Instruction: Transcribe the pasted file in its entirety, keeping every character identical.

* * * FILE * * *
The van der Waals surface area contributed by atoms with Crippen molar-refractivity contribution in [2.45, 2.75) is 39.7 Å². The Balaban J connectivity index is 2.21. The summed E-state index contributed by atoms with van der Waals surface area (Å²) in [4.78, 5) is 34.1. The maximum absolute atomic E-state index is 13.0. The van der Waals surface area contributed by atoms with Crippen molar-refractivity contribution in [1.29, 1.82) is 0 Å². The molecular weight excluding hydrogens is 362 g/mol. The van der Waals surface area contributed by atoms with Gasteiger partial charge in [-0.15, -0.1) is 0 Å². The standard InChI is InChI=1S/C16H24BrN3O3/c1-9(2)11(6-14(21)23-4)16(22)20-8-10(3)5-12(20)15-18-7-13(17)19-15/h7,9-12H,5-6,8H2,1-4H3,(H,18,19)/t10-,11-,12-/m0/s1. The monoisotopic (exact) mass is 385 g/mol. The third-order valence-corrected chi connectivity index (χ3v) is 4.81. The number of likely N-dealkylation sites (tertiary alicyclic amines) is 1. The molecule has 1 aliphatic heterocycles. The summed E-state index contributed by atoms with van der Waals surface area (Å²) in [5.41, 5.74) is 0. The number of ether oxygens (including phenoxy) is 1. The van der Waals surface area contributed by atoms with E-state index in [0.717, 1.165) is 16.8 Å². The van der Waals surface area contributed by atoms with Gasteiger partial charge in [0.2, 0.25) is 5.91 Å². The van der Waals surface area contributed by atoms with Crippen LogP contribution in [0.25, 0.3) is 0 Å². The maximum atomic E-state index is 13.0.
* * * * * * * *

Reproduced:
The van der Waals surface area contributed by atoms with Crippen molar-refractivity contribution in [2.45, 2.75) is 39.7 Å². The Balaban J connectivity index is 2.21. The summed E-state index contributed by atoms with van der Waals surface area (Å²) in [4.78, 5) is 34.1. The maximum absolute atomic E-state index is 13.0. The van der Waals surface area contributed by atoms with Crippen molar-refractivity contribution in [1.29, 1.82) is 0 Å². The molecular weight excluding hydrogens is 362 g/mol. The van der Waals surface area contributed by atoms with Gasteiger partial charge in [-0.15, -0.1) is 0 Å². The standard InChI is InChI=1S/C16H24BrN3O3/c1-9(2)11(6-14(21)23-4)16(22)20-8-10(3)5-12(20)15-18-7-13(17)19-15/h7,9-12H,5-6,8H2,1-4H3,(H,18,19)/t10-,11-,12-/m0/s1. The monoisotopic (exact) mass is 385 g/mol. The third-order valence-corrected chi connectivity index (χ3v) is 4.81. The number of likely N-dealkylation sites (tertiary alicyclic amines) is 1. The molecule has 1 aliphatic heterocycles. The summed E-state index contributed by atoms with van der Waals surface area (Å²) in [5.41, 5.74) is 0. The number of ether oxygens (including phenoxy) is 1. The van der Waals surface area contributed by atoms with E-state index in [0.717, 1.165) is 16.8 Å². The van der Waals surface area contributed by atoms with Gasteiger partial charge in [0.2, 0.25) is 5.91 Å². The van der Waals surface area contributed by atoms with Crippen LogP contribution in [0.25, 0.3) is 0 Å². The maximum atomic E-state index is 13.0.